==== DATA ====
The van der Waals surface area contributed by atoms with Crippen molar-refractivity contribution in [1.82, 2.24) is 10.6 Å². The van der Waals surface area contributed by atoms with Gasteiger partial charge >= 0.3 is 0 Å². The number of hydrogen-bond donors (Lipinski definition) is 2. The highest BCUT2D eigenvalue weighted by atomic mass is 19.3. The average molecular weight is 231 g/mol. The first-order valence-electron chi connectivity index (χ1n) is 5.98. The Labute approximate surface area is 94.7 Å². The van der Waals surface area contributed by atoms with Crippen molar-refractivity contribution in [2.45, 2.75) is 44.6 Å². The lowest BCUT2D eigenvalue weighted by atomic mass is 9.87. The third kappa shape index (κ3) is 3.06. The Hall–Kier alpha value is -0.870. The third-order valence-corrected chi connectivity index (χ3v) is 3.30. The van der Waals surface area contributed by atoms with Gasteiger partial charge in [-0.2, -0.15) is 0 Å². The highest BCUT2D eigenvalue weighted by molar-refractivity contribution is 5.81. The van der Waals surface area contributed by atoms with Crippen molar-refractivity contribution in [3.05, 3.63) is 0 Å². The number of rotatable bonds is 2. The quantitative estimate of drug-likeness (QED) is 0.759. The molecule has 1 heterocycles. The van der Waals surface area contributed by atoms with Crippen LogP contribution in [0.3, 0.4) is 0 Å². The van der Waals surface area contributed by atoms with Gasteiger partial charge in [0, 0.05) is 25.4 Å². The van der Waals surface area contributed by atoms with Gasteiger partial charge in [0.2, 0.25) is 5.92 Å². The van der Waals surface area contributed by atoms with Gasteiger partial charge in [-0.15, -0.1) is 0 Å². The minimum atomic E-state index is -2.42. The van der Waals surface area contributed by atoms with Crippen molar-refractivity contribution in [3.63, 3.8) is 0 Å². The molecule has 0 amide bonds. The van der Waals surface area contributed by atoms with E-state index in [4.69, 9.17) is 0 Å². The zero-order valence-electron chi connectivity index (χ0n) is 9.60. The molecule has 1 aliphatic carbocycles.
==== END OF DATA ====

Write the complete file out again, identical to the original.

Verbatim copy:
The van der Waals surface area contributed by atoms with Crippen molar-refractivity contribution in [1.82, 2.24) is 10.6 Å². The van der Waals surface area contributed by atoms with Gasteiger partial charge >= 0.3 is 0 Å². The number of hydrogen-bond donors (Lipinski definition) is 2. The highest BCUT2D eigenvalue weighted by atomic mass is 19.3. The average molecular weight is 231 g/mol. The first-order valence-electron chi connectivity index (χ1n) is 5.98. The Labute approximate surface area is 94.7 Å². The van der Waals surface area contributed by atoms with Crippen molar-refractivity contribution in [2.45, 2.75) is 44.6 Å². The lowest BCUT2D eigenvalue weighted by atomic mass is 9.87. The third kappa shape index (κ3) is 3.06. The Hall–Kier alpha value is -0.870. The third-order valence-corrected chi connectivity index (χ3v) is 3.30. The van der Waals surface area contributed by atoms with Gasteiger partial charge in [-0.2, -0.15) is 0 Å². The highest BCUT2D eigenvalue weighted by molar-refractivity contribution is 5.81. The van der Waals surface area contributed by atoms with Crippen molar-refractivity contribution in [3.05, 3.63) is 0 Å². The number of rotatable bonds is 2. The quantitative estimate of drug-likeness (QED) is 0.759. The molecule has 1 heterocycles. The van der Waals surface area contributed by atoms with Crippen LogP contribution in [0.3, 0.4) is 0 Å². The van der Waals surface area contributed by atoms with Gasteiger partial charge in [0, 0.05) is 25.4 Å². The van der Waals surface area contributed by atoms with Gasteiger partial charge in [0.2, 0.25) is 5.92 Å². The van der Waals surface area contributed by atoms with Gasteiger partial charge in [-0.15, -0.1) is 0 Å². The minimum atomic E-state index is -2.42. The van der Waals surface area contributed by atoms with Crippen molar-refractivity contribution in [3.63, 3.8) is 0 Å². The molecule has 0 amide bonds. The van der Waals surface area contributed by atoms with E-state index in [4.69, 9.17) is 0 Å². The zero-order valence-electron chi connectivity index (χ0n) is 9.60. The molecule has 1 aliphatic carbocycles.